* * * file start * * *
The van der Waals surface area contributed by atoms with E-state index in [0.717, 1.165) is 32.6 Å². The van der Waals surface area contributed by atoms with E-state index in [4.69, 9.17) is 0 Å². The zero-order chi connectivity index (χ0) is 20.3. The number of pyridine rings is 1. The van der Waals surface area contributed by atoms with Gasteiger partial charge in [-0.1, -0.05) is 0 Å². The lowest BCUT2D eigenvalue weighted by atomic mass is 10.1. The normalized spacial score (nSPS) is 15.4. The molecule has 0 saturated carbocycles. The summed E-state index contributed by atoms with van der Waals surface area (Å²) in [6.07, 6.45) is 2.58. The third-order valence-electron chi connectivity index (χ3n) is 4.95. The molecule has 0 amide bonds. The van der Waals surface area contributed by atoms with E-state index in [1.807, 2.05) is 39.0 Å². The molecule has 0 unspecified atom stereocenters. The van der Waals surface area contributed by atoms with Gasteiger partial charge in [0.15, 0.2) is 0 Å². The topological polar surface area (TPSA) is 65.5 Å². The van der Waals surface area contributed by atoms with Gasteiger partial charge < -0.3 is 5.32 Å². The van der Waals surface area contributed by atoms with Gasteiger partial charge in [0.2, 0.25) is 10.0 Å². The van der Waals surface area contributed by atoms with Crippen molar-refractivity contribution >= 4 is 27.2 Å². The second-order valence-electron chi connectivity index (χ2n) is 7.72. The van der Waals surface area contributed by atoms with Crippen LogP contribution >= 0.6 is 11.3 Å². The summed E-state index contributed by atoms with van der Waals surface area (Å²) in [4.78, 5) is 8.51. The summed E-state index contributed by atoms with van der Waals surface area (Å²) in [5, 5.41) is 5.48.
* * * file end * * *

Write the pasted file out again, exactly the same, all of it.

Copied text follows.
The van der Waals surface area contributed by atoms with E-state index in [0.717, 1.165) is 32.6 Å². The van der Waals surface area contributed by atoms with E-state index in [4.69, 9.17) is 0 Å². The zero-order chi connectivity index (χ0) is 20.3. The number of pyridine rings is 1. The van der Waals surface area contributed by atoms with Gasteiger partial charge in [-0.1, -0.05) is 0 Å². The lowest BCUT2D eigenvalue weighted by atomic mass is 10.1. The normalized spacial score (nSPS) is 15.4. The molecule has 0 saturated carbocycles. The summed E-state index contributed by atoms with van der Waals surface area (Å²) in [6.07, 6.45) is 2.58. The third-order valence-electron chi connectivity index (χ3n) is 4.95. The molecule has 0 amide bonds. The van der Waals surface area contributed by atoms with E-state index in [1.807, 2.05) is 39.0 Å². The molecule has 0 unspecified atom stereocenters. The van der Waals surface area contributed by atoms with Gasteiger partial charge in [0.15, 0.2) is 0 Å². The topological polar surface area (TPSA) is 65.5 Å². The van der Waals surface area contributed by atoms with Gasteiger partial charge < -0.3 is 5.32 Å². The van der Waals surface area contributed by atoms with Gasteiger partial charge in [0.2, 0.25) is 10.0 Å². The van der Waals surface area contributed by atoms with Crippen molar-refractivity contribution >= 4 is 27.2 Å². The second-order valence-electron chi connectivity index (χ2n) is 7.72. The van der Waals surface area contributed by atoms with Crippen LogP contribution >= 0.6 is 11.3 Å². The summed E-state index contributed by atoms with van der Waals surface area (Å²) in [4.78, 5) is 8.51. The summed E-state index contributed by atoms with van der Waals surface area (Å²) in [5, 5.41) is 5.48.